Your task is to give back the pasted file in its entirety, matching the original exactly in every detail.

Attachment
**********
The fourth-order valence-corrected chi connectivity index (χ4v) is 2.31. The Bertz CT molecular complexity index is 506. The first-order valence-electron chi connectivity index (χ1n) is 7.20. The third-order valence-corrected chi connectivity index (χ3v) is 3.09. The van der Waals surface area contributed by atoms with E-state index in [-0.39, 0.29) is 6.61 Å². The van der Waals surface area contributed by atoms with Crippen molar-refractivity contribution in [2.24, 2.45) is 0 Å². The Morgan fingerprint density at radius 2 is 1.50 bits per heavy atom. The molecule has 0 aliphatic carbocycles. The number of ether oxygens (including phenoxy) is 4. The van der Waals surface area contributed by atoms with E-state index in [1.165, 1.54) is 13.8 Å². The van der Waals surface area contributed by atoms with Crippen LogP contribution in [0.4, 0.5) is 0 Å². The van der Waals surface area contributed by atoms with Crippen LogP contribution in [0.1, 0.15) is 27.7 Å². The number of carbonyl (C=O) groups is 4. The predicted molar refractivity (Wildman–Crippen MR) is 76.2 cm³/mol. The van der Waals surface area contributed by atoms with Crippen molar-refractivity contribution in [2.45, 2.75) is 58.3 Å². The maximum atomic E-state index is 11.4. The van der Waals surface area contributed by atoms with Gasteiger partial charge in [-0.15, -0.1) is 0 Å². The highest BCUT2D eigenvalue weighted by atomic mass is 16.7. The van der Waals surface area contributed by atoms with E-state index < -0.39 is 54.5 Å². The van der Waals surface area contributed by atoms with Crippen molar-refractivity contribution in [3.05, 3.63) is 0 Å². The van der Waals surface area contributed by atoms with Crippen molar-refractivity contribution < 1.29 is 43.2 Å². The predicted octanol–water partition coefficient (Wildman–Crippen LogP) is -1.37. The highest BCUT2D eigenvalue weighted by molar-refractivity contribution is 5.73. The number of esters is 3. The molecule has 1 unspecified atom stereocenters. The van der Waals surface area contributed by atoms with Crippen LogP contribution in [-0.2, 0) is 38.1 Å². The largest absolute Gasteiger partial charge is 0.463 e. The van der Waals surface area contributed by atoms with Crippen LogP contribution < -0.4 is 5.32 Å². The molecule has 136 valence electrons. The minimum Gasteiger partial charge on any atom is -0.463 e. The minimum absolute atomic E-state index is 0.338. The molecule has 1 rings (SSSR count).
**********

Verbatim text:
The fourth-order valence-corrected chi connectivity index (χ4v) is 2.31. The Bertz CT molecular complexity index is 506. The first-order valence-electron chi connectivity index (χ1n) is 7.20. The third-order valence-corrected chi connectivity index (χ3v) is 3.09. The van der Waals surface area contributed by atoms with E-state index in [-0.39, 0.29) is 6.61 Å². The van der Waals surface area contributed by atoms with Crippen molar-refractivity contribution in [2.24, 2.45) is 0 Å². The Morgan fingerprint density at radius 2 is 1.50 bits per heavy atom. The molecule has 0 aliphatic carbocycles. The number of ether oxygens (including phenoxy) is 4. The van der Waals surface area contributed by atoms with E-state index in [1.165, 1.54) is 13.8 Å². The van der Waals surface area contributed by atoms with Crippen LogP contribution in [0.4, 0.5) is 0 Å². The van der Waals surface area contributed by atoms with Crippen LogP contribution in [0.1, 0.15) is 27.7 Å². The number of carbonyl (C=O) groups is 4. The predicted molar refractivity (Wildman–Crippen MR) is 76.2 cm³/mol. The van der Waals surface area contributed by atoms with Crippen molar-refractivity contribution in [2.45, 2.75) is 58.3 Å². The maximum atomic E-state index is 11.4. The van der Waals surface area contributed by atoms with Gasteiger partial charge in [-0.15, -0.1) is 0 Å². The highest BCUT2D eigenvalue weighted by atomic mass is 16.7. The van der Waals surface area contributed by atoms with E-state index < -0.39 is 54.5 Å². The van der Waals surface area contributed by atoms with Crippen molar-refractivity contribution in [3.05, 3.63) is 0 Å². The van der Waals surface area contributed by atoms with Crippen molar-refractivity contribution < 1.29 is 43.2 Å². The predicted octanol–water partition coefficient (Wildman–Crippen LogP) is -1.37. The highest BCUT2D eigenvalue weighted by molar-refractivity contribution is 5.73. The number of esters is 3. The molecule has 1 unspecified atom stereocenters. The van der Waals surface area contributed by atoms with Crippen LogP contribution in [-0.2, 0) is 38.1 Å². The largest absolute Gasteiger partial charge is 0.463 e. The van der Waals surface area contributed by atoms with Crippen LogP contribution < -0.4 is 5.32 Å². The molecule has 136 valence electrons. The minimum Gasteiger partial charge on any atom is -0.463 e. The minimum absolute atomic E-state index is 0.338. The molecule has 1 rings (SSSR count).